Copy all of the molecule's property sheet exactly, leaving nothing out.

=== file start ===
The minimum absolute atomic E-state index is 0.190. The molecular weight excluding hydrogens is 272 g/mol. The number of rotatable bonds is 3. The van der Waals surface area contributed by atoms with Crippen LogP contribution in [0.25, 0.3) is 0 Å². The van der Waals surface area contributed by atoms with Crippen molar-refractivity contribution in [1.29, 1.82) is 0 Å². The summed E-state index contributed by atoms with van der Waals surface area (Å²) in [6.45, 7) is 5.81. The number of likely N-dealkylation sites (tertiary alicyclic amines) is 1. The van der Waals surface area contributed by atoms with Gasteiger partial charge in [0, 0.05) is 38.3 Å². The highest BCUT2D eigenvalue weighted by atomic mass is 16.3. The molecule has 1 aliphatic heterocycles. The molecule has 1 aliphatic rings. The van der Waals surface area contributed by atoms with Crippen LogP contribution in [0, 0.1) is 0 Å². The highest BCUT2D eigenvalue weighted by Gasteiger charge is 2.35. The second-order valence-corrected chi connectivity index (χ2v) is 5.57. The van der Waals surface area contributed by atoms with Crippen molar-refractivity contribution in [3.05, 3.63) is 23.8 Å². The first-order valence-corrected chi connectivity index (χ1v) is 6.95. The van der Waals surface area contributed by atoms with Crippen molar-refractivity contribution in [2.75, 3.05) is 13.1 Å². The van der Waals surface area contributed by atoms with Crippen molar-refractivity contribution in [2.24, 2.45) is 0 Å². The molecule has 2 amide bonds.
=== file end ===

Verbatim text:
The minimum absolute atomic E-state index is 0.190. The molecular weight excluding hydrogens is 272 g/mol. The number of rotatable bonds is 3. The van der Waals surface area contributed by atoms with Crippen LogP contribution in [0.25, 0.3) is 0 Å². The van der Waals surface area contributed by atoms with Crippen molar-refractivity contribution in [1.29, 1.82) is 0 Å². The summed E-state index contributed by atoms with van der Waals surface area (Å²) in [6.45, 7) is 5.81. The number of likely N-dealkylation sites (tertiary alicyclic amines) is 1. The van der Waals surface area contributed by atoms with Gasteiger partial charge in [0, 0.05) is 38.3 Å². The highest BCUT2D eigenvalue weighted by atomic mass is 16.3. The molecule has 1 aliphatic heterocycles. The molecule has 1 aliphatic rings. The van der Waals surface area contributed by atoms with Crippen LogP contribution in [0, 0.1) is 0 Å². The highest BCUT2D eigenvalue weighted by Gasteiger charge is 2.35. The second-order valence-corrected chi connectivity index (χ2v) is 5.57. The van der Waals surface area contributed by atoms with Crippen molar-refractivity contribution in [3.05, 3.63) is 23.8 Å². The first-order valence-corrected chi connectivity index (χ1v) is 6.95. The van der Waals surface area contributed by atoms with Crippen molar-refractivity contribution in [2.75, 3.05) is 13.1 Å². The van der Waals surface area contributed by atoms with Crippen molar-refractivity contribution in [2.24, 2.45) is 0 Å². The molecule has 2 amide bonds.